The thesis that runs through the GEM Project is that macroeconomics, consistent with the neoclassical tenets of optimization and equilibrium, can powerfully explain instability if rational price-mediated exchange is extended from the marketplace to information-challenged workplaces. In that context, Neil Irwin’s know-nothing approach to macro problems is shown to be an artifact of poorly constructed theory, not an inherent outcome of an incomprehensible macroeconomy.
The Irwin approach is reckless and requires careful rebuttal. Four posts, including today’s, will be devoted to outlining rigorous macro theory that easily explains the instances of instability about which Times reporters have recently been writing. In particular, the Project’s generalization of exchange provides an intuitive platform for the melding of inconsistent labor pricing rooted in industry heterogeneity, which turns out to be fundamental to understanding modern, highly specialized macroeconomies. What follows briefly summarizes the relevant macro literature on wage determination, which is key to understanding inflation and unemployment. The review sets the stage for the subsequent three posts.
Labor-pricing inconsistency, which turns out to be a condition of downward wage rigidity and stabilization-relevant macroeconomics, is an empirical fact of highly specialized economies. Since before the 1930s depression and the establishment of macro theory as a distinct field of study, aggregate labor modeling has been conducted within the general-market-equilibrium (GME) framework that problematically suppresses wage inconsistency. Working uneasily within that market-centric model class, Modigliani (1944) focused postwar macro thinking on nominal labor-price rigidity, which he simply assumed. Early Keynesians (EK) subsequently detached their analysis from that crude restriction with three innovations. Market frictions were posited that slowed the adjustment of nominal wages to changes in unemployment. Phillips’ 1958 equation relating money wage change and joblessness was augmented with catch-up to product-price inflation that had already occurred. The Phelps-Friedman treatment of the natural rate of unemployment was incorporated into the mainstream model.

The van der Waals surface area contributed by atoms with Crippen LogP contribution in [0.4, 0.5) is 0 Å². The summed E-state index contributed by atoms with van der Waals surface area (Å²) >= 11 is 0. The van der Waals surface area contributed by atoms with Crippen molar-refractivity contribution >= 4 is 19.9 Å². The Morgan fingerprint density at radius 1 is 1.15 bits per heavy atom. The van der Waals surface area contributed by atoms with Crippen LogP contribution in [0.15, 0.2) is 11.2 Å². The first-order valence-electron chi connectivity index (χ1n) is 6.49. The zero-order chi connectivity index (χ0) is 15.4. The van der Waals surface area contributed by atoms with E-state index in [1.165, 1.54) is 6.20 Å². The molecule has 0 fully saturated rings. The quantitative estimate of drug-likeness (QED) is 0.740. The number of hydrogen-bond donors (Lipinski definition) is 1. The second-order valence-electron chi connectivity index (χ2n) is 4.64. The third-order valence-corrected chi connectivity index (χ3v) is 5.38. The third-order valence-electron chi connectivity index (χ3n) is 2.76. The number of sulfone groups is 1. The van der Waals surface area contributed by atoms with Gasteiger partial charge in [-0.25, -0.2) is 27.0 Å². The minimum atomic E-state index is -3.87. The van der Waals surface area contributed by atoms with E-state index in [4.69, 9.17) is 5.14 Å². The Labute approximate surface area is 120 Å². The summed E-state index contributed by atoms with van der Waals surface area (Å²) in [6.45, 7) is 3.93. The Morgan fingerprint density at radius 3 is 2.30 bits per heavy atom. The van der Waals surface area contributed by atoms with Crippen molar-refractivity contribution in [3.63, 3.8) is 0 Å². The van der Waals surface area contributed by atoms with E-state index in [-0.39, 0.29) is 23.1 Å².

The inflation- and friction-augmented Phillips curve, providing a good fit to the available data, became the keystone for EK macro theory:
where lower-case variables denote rates of change, U is the jobless rate, UN is unemployment’s natural rate, and p the product-price inflation over the catch-up period (ķ) at time t. That Phillips equation is foundational to Samuelson’s Neoclassical Synthesis, in which slowly adjusting nominal wages in the short-term arbitrarily morph into GME labor pricing at some point in the longer-run. Paul Samuelson later called the Neoclassical Synthesis, which he organized, “Model-T Keynesianism”.
Once attached to mainstream market-centric modeling, the equation soon became the single most controversial relationship in macro analysis. Theorists, who relied on the EK Phillips curve to provide some stabilization-relevance, had surrendered the justifiably prized micro-coherence of longstanding neoclassical macro analysis. They became an inviting target for reeducation during the New Neoclassical counter-revolution that gathered irresistible momentum during the stagflation decade that began in the early 1970s.
The neoclassical reconstruction of nominal wage dynamics culminated in 1980s with the broad acceptance of the rational-expectations Phillips curve, rooted in the seminal work of Lucas (1972). That version, strongly implying the centrality of expectations in price inflation, has endured as a central building block of mainstream macro theory:
Et is the expectations operator conditional on agents’ cost-effective use of information available at time t.